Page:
Researchers have presented clinical evidence that the drug gabapentin, currently on the market to treat neuropathic pain and epilepsy, also helps people to quit smoking marijuana (cannabis). Unlike traditional addiction treatments, gabapentin targets stress systems in the brain that are activated by drug withdrawal.
In a 12-week trial of 50 treatment-seeking cannabis users, those who took gabapentin used less cannabis, experienced fewer withdrawal symptoms, like sleeplessness, and scored higher on tests of attention, impulse-control, and other cognitive skills, compared to patients who received a placebo. If these results are confirmed by ongoing larger trials, gabapentin could become the first FDA-approved pharmaceutical treatment for cannabis dependence.
“A lot of other drugs have been tested for their ability to decrease cannabis use and withdrawal, but this is the first to show these key effects in a controlled treatment study,” said Barbara J. Mason, the Pearson Family Chair and Co-Director of the Pearson Center for Alcoholism and Addiction Research at Scripps Research, who led the new gabapentin study. “The other nice thing about gabapentin is that it is already widely prescribed, so its safety is less likely to be an issue.”
Addiction researchers have long known that recreational drugs hook users by disrupting the normal tuning of their brains’ reward and motivation circuitry. But as scientists at Scripps Research and other institutions have shown in animal studies, cannabis withdrawal after prolonged heavy use also leads to the long-term activation of basic stress circuits. “In human cannabis users who try to quit, this stress response is reflected in reports of drug craving, sleep disturbances, anxiety, irritability, and dysphoria, any one of which can motivate a person to return to using, because cannabis will quiet these symptoms,” said Mason.
A 2008 study by Pearson Center Co-Director George Koob and his colleagues found that gabapentin, an FDA-approved anticonvulsant drug that resembles the neurotransmitter GABA, can quiet this withdrawal-related activation in stress circuitry in alcohol-dependent rats. That finding motivated Mason to set up a pilot trial of gabapentin in cannabis-dependent individuals, whose withdrawal syndrome features a similar over-activation of stress circuits.
She and her colleagues recruited cannabis users with local newspaper and web ads headlined: “Smoking too much pot? We want to help you stop.” “We needed only 50 subjects, but we quickly got more than 700 queries from cannabis users who were eager to quit,” Mason said. “Some people deny that cannabis can be addictive, but surveys show that between 16 and 25 percent of substance use treatment admissions around the world every year involve people with primary cannabis dependence.”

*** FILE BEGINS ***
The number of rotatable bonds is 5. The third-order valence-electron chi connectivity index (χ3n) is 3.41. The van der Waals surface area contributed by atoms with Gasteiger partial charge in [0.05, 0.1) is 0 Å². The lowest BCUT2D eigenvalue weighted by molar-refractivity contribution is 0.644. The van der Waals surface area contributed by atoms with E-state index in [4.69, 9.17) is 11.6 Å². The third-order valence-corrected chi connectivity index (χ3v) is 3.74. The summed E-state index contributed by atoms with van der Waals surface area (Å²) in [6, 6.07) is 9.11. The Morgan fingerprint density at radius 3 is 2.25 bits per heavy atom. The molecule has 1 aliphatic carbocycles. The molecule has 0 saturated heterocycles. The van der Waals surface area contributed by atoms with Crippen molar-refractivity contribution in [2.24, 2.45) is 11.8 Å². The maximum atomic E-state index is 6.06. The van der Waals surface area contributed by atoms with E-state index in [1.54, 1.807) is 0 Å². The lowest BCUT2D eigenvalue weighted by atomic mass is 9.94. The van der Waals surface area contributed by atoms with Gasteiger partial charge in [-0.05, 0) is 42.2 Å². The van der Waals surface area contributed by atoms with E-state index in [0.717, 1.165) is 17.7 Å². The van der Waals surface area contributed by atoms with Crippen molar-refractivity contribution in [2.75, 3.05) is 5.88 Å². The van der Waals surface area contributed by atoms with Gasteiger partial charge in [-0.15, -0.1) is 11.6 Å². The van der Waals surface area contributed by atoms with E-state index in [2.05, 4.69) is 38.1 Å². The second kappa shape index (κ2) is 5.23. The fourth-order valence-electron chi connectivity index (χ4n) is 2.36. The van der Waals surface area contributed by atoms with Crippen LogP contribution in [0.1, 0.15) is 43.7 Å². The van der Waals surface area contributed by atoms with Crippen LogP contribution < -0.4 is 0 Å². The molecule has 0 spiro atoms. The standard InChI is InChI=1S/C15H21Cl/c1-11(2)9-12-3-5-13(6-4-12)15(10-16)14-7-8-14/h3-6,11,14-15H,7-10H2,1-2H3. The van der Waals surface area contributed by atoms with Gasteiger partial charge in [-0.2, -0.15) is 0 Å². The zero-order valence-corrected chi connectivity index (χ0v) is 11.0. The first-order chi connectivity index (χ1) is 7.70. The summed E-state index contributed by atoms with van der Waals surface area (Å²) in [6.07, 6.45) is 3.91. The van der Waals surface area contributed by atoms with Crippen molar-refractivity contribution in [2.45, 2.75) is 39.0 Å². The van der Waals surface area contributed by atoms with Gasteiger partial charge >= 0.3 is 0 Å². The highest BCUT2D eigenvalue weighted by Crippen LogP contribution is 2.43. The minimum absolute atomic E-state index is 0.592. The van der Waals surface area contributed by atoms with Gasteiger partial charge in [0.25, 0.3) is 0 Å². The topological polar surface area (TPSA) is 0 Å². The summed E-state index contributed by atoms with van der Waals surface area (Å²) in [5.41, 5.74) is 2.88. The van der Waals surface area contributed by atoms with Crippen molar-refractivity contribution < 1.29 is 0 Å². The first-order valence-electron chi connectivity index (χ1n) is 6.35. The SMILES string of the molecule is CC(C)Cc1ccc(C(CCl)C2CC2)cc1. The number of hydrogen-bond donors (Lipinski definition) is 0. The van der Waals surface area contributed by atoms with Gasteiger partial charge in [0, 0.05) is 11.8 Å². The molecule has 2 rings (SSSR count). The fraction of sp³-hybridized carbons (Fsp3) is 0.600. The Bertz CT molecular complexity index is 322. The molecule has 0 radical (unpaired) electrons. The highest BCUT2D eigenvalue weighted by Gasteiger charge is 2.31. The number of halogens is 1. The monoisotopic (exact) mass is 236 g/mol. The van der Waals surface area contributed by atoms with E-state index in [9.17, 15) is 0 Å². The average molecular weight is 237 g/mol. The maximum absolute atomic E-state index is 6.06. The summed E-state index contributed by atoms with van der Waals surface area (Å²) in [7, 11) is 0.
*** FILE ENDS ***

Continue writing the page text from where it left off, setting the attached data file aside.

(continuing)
The trial was based at Mason’s laboratory at The Scripps Research Institute. Half of the 50 recruits were randomly assigned to take 1,200 mg/day of gabapentin; the rest were given identical-looking placebo capsules. Over 12 weeks, Mason and her colleagues, including a medical team from the nearby Scripps Clinic, monitored the subjects with tests. Using standard behavioral therapy techniques, they also counseled the patients to stay off cannabis.
The subjects’ self-reports and more objective urine tests revealed that gabapentin, compared to placebo, significantly reduced their continuing cannabis use. “Urine metabolite readings indicate about twice as many of the gabapentin subjects had no new cannabis use during the entire study, and, in the last four weeks of the study, all of the gabapentin subjects who completed the study stayed abstinent,” Mason said.
Gabapentin also clearly reduced the reported symptoms of withdrawal such as sleep disturbances, drug cravings, and dysphoria. And even though gabapentin normally is thought of as a brain-quieting drug that can cause sleepiness as a side effect, there was some evidence that it sharpened cognition among the cannabis users. Seven gabapentin and ten placebo patients sat for tests of attention, impulse-control, and other executive functions just before the start of the trial and at week four. While the placebo patients tended to score lower after four weeks of attempted abstinence, the gabapentin patients generally scored higher.
Help Resisting Cravings
Addiction researchers now recognize that one of the effects of repeated drug use is the weakening of executive functions—which can happen through the over-activation of reward circuitry as well as by withdrawal-related stress. “That weakening of self-control-related circuits makes it even harder for people to resist drug cravings when they’re trying to quit, but gabapentin may help restore those circuits, by reducing stress and enabling patients to sleep better, so that they function better while awake,” Mason said.
She is now conducting a larger, confirmatory study of gabapentin in cannabis users, as well as a new study of a novel drug that targets the same stress circuitry.
“People in the treatment community have told me that they’re eager for these trial results to come out, because until now nothing has been shown to work against both relapse and withdrawal symptoms,” Mason said.
Citation: Barbara J Mason, Rebecca Crean, Vivian Goodell, John M Light, Susan Quello, Farhad Shadan, Kimberly Buffkins, Mark Kyle, Murali Adusumalli, Adnan Begovic and Santosh Rao,'Concept Randomized Controlled Study of Gabapentin: Effects on Cannabis Use, Withdrawal and Executive Function Deficits in Cannabis-Dependent Adults', europsychopharmacology advance online publication 29 February 2012; doi: 10.1038/npp.2012.14
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